Posts Tagged ‘scoville scale’

Let’s Turn up the Heat – Scoville Scale

Friday, March 25th, 2011

Some  like it hot!  Our frozen meals are kept mild so that everyone is satisfied with the heat level, but if you know what the Scoville scale is, you’re probably a heat lover. The Scoville scale is a measure of the spicy heat of a pepper. Mexican Spanish differentiates between the heat of a pepper (picante) and the heat of the day (calor), as well as the heat of something you’re touching (caliente). Picante is what we’re looking for here.

Using the Scoville scale, the number of Scoville heat units indicates the amount of capsaicin present. Capsaicin is the substance that makes peppers hot. It’s used in topical creams and ointments as well, as a pain reliever.

Personally, I like a dish to have some spiciness, but I don’t like the heat to overwhelm my palate so that I can’t taste anything. There are some subtle but flavorful hot sauces available, and they are great for spicing up dishes like our Shrimp Burrito or Portabella/Shiitake Mushroom Ravioli. In fact, if you like heat, any of our tomato-based sauces won’t be hurt by the addition of a splash or two of hot sauce.

Shrimp Burrito

Shrimp Burrito

Here are some of my favorites, you can find any of them online if you can’t find them at your local grocery store:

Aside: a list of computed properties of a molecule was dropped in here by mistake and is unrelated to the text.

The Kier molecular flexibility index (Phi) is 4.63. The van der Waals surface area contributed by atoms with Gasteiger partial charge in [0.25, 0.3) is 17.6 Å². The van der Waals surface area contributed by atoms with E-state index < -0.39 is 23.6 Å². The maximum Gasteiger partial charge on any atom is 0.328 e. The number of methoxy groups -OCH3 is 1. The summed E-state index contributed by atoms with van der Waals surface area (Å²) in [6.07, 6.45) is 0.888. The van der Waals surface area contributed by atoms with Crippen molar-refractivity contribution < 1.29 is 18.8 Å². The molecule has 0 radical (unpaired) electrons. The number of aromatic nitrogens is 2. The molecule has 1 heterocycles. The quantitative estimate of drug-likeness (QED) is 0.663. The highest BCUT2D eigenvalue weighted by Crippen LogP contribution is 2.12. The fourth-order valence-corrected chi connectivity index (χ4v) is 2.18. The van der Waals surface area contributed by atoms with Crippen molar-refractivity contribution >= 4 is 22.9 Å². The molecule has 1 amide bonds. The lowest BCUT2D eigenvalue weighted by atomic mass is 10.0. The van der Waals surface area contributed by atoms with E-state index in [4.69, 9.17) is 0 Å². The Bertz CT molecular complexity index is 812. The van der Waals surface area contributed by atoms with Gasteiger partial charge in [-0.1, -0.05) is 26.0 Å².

Castillo Amor Picante Hot Sauce – hot on its own, but if you splash this over potatoes, some kind of magic happens and it just becomes a mouthful of flavor with a little heat. Try it over Potato Pancakes or splash it on Scalloped Potatoes.

Scalloped Potatoes

Scalloped Potatoes - Great with Amor Sauce

Yucatan Sunshine Habanero Hot Sauce- OK, it sounds way too hot, and the word habeñero usually scares me away (100,000–350,000 on Scoville scale. To give some perspective, a jalapeno is 2,500-5,000 Scoville units). But check out the ingredients: Red Habanero peppers, carrots, onions, vinegar, garlic and salt. It’s cooked with other vegetables that give it a mellow, smooth flavor under the heat. This one is especially good on anything with a tomato Sauce.

Louisiana Hot Sauce - This old favorite has been mass-produced for years. Made from plain old cayenne peppers, it’s good splashed on anything from burgers to fries to hot dogs to our Stuffed Baked Potato.

Melinda’s Original Habenero Mango Sauce – Slightly sweet, slightly hot, this would be good on any of our dishes, including, are you ready? Our panna cotta! Oh, yes, sweet and creamy and cold and spicy..oh man that’s good!

Enjoy the food, spicy or not! Bon Appetit!

Melody, MagicKitchen.com blogger